Action-packed look at the beginnings of the fall of the Roman Empire. Here is the glory, the greed and grandeur that was Rome. Here is the story of personal lust for power, and the ... See full summary »
A knight in the service of a duke goes to a coastal villiage where an earlier attempt to build a defensive castle has failed. He begins to rebuild the duke's authority in the face of the ... See full summary »
Franklin J. Schaffner
In eighteenth-dynasty Egypt, Sinuhe, a poor orphan, becomes a brilliant physician and with his friend Horemheb is appointed to the service of the new Pharoah. Sinuhe's personal triumphs and... See full summary »
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Pope Julius is eager to leave behind works by which he will be remembered. To this end he cajoles Michelangelo into painting the ceiling of the Sistine Chapel. When not on the battlefield uniting Italy, the Pope nags Michelangelo to speed up his painful work on the frescoes. Written by
Ed Stephan <firstname.lastname@example.org>
In the film, the quarries that Michelangelo (Charlton Heston) sourced for the marble for his sculptures were the actual quarries attended by the real Michelangelo at Carrara, Massa-Carrara, Tuscany, Italy. See more »
Some believe Michelangelo might have been bisexual because he wrote love letters to at least one man and one woman-though some historians thinks this was simply an exercise in writing-yet in the movie he seems to be strictly heterosexual. See more »
Battle of Wills Between Michelangelo and Pope Julius--Fascinating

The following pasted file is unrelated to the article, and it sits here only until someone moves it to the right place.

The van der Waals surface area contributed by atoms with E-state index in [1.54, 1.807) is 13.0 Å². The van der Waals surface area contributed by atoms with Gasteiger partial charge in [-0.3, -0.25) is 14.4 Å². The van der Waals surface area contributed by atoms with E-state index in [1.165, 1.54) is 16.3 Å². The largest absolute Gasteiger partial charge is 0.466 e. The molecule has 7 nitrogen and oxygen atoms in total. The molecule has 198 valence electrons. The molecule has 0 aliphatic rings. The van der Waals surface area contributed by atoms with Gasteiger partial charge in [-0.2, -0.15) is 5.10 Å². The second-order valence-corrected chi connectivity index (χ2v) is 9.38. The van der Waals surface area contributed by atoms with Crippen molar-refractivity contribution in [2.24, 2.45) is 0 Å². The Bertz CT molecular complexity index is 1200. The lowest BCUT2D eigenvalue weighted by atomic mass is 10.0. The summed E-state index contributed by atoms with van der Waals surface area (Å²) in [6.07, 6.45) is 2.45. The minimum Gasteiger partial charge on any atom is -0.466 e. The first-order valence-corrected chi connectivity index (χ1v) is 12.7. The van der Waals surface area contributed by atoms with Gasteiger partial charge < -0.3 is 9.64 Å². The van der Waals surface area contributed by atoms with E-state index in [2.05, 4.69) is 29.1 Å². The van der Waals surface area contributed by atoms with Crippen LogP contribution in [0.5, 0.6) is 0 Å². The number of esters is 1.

This is a fascinating, colorful and very-well made film that looks like an epic and is in fact an intelligent drama about sculptor-painter- architect-poet Michelangelo Buonarrotti. Here portrayed by the much taller Charlton Heston, and admirably, he is presented as a man who want only to create beauty, a man without "people skills" or interest in much of anything else--not women, nor war not the dynastic dreams of men--only the Renaissance idea of utilizing one's abilities. He even pays attention to religion only because the world interests him, and he equates his heaven with what men can achieve--and Earth with the same sort of place he expects to find as an afterlife. Carol Reed directed and produced this fascinating look at the Renaissance, with its warrior priests, its worldly dreamers and its subtle change toward a politics of gunpowder, secular pursuits and worldly morality. Philp Dunne, author of "David and Bathsheba" wrote this thoughtful spectacle film as well. In the cast besides Heston are Rex Harrison as Pope Julius, close-fisted patron, admirer and nemesis, Harry Andrews as his rival Bramante, Diane Cilento as the woman who would like to love him, Alberto Lupo, Adolfo Celli, Fausto Tozzi and a narration by Marvin Miller. The opportunity to see the real landscapes in which Michelangelo was born, worked and became inspired is a wonderful one for the viewer; the entire Carrara marble quarry section is stunningly beautiful. The film has battle scenes able done by Robert D. Webb, Leon Shamroy's cinematography, a prelude by Jerrald Goldsmith and sterling music by Alex North, production design by John Cuir and Jack Martin Smith and memorable costumes by Vittorio Nino Novarese. The basic thrust of the storyline is twofold; against the wars conducted by vigorous and all-too-worldly Pope Julius, the war to win secular hegemony for his Papal rule, the counter-current is Michelangelo's desire to further his career in Rome by obtaining a commission from the Pope. He does, an assignment to refurbish the Sistine Chapel for him. But after an attempt at some saints, he leaves Rome, and flees to his beloved Carrara. There, surrounded by mountains, he has a vision at sunset and suddenly knows what he must do. Obtaining Julius's reluctant permission, he sets to work covering that modest ceiling with tremendous figures, a bearded Jehovah, a recumbent Adam touched to life by a divine spark, the world's most famous fresco painted from a homemade scaffolding; in spite of illness, missed meals, filth, deprivation, cold, an injury that nearly costs him his eye and more, including the Pope's indifference to his intense passion for his art, Michelangelo endures. "When will you make an end?" Julius cries. "When I have done," the artist insists. And at the end, Julius, beaten on the field of battle, admits he may also have been wrong about the ceiling...that his fostering of Michelangelo's work may be the most important thing he has ever done. Of course the puritans of the era object to the nakedness the artist has depicted, but Michelangelo says he painted people as God made them. The movie, based on the biography "The Agony and the Ecstacy" by Irving Stone here concentrates on a seminal moment in the great artist's career. He may be a sculptor as he insists; but after seeing this moving and fascinating film, no one can doubt that he is also a stubborn and single-minded man--and a painter of genius. Most underrated; often fascinating fictionalized biography. Heston and Harrison are good, everyone else good as well. Worth seeing many times, if only for Dunne's dialogue and the scenery.
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